- TOP PLAYERSOffensePABLO S. TORRE | August 20, 2012
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Gary Player, three-time Masters champion and patriarch of South African golf: I firmly believe in a playoff you must be aggressive. You can think only of making birdies. But number 10 is a very difficult hole. Par there is usually a good score. So when a playoff goes to number 10, the psychology is interesting. Do you attack, or play conservatively?
Oosthuizen: The guy who goes first can put the pressure on, or he can take it off, so it wasn't a big thing to me that he went first.
Scott: That hole sets up perfectly for Bubba. He loves to hit that big cut around the corner. There was never any question he'd hit driver. He always does. He hits that fairway pretty much every time. I was shocked to see his ball headed for the trees.
Watson: It was a cut that didn't cut. Must've been the nerves. If you watch the replay, my head drops, my shoulders go down. I'm in trouble. I know it, [Louis] knows it. But now there's a lot riding on his tee shot.
Oosthuizen: It's never a driver for me. I can't turn driver over that much. I hit a nice draw with my three-wood, and it usually pitches onto the middle half of the slope and runs down the hill, leaving about a seven-iron. I had three-wood in my head even before he hit his shot. Unfortunately, I heeled it. It didn't turn at all, so I lost a lot of distance.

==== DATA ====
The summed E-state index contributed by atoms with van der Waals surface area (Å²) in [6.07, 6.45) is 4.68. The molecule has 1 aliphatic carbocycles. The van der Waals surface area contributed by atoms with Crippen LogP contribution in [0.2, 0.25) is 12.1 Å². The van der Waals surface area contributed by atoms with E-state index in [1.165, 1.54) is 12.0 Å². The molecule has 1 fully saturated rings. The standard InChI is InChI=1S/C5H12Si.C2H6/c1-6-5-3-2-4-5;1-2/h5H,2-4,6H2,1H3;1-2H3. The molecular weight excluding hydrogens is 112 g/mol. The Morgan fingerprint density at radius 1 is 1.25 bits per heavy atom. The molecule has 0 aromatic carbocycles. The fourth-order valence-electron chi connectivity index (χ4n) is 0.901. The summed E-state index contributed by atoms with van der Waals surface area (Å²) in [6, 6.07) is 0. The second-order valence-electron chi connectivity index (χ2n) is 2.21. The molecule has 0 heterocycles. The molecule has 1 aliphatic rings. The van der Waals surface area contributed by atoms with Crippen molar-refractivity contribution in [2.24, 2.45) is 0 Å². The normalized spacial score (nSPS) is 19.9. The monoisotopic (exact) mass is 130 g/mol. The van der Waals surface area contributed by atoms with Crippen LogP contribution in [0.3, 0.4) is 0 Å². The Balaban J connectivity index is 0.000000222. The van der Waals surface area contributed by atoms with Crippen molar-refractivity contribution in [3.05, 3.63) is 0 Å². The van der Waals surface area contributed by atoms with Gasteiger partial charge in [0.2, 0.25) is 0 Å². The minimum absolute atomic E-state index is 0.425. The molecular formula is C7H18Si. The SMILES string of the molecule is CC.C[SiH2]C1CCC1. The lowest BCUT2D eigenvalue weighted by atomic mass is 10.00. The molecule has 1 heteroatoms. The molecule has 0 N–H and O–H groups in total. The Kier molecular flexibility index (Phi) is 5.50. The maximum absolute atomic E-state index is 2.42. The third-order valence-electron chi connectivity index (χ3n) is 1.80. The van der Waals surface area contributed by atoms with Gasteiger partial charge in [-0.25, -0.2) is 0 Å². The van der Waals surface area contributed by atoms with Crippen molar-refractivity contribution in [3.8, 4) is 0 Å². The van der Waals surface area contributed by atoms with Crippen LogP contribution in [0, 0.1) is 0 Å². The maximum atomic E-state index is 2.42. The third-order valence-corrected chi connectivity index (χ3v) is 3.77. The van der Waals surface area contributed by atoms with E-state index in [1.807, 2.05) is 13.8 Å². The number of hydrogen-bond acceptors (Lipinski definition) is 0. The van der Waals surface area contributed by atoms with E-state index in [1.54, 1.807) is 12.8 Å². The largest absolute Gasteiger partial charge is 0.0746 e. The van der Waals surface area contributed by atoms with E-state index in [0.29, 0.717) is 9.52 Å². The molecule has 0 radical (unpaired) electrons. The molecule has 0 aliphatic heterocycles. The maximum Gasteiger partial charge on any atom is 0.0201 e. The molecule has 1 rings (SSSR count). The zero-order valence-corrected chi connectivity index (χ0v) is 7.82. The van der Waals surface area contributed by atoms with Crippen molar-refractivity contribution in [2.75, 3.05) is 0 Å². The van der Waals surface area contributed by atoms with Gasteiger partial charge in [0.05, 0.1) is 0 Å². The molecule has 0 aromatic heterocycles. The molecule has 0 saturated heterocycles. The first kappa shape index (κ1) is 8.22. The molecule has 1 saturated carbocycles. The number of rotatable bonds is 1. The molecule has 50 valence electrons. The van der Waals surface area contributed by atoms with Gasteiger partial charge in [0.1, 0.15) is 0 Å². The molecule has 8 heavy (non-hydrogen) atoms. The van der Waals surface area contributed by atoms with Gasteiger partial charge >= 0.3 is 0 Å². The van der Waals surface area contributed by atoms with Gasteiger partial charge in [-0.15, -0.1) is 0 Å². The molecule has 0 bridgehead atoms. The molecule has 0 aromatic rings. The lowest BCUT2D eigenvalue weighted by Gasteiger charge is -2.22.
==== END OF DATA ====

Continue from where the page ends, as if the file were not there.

Oosthuizen's drive comes to rest in the right rough, 228 yards from a treacherous back-hole location. Watson disappears into the forest in search of his ball, but his playing partner does not follow to inspect what kind of shot Bubba faces.
Oosthuizen: Even if he was in the middle of a bush I would have done the same thing. I wanted to hit it into the middle of the green and give myself an uphill putt. To make a par there is always good, especially where he was. I was thinking a par could definitely win that hole.
Player: Nine times out of 10, when a guy is in the trees on 10 he's going to make bogey. But this is a match-play scenario. Louis had to assume Bubba was going to do something miraculous, so he needed to think birdie.
Oosthuizen: The lie was fine, just a little downhill. It was between five-iron and four-iron. I felt the four would pitch too far and be in danger of going over the back [of the green]. I was thinking of the adrenaline, thinking I might carry the irons a little farther than usual. I hit a great five-iron, but by then it was a little cold, so the ball didn't travel that far. It landed just short of the green and stopped dead, and it left me with a really tough chip. I should have hit the four.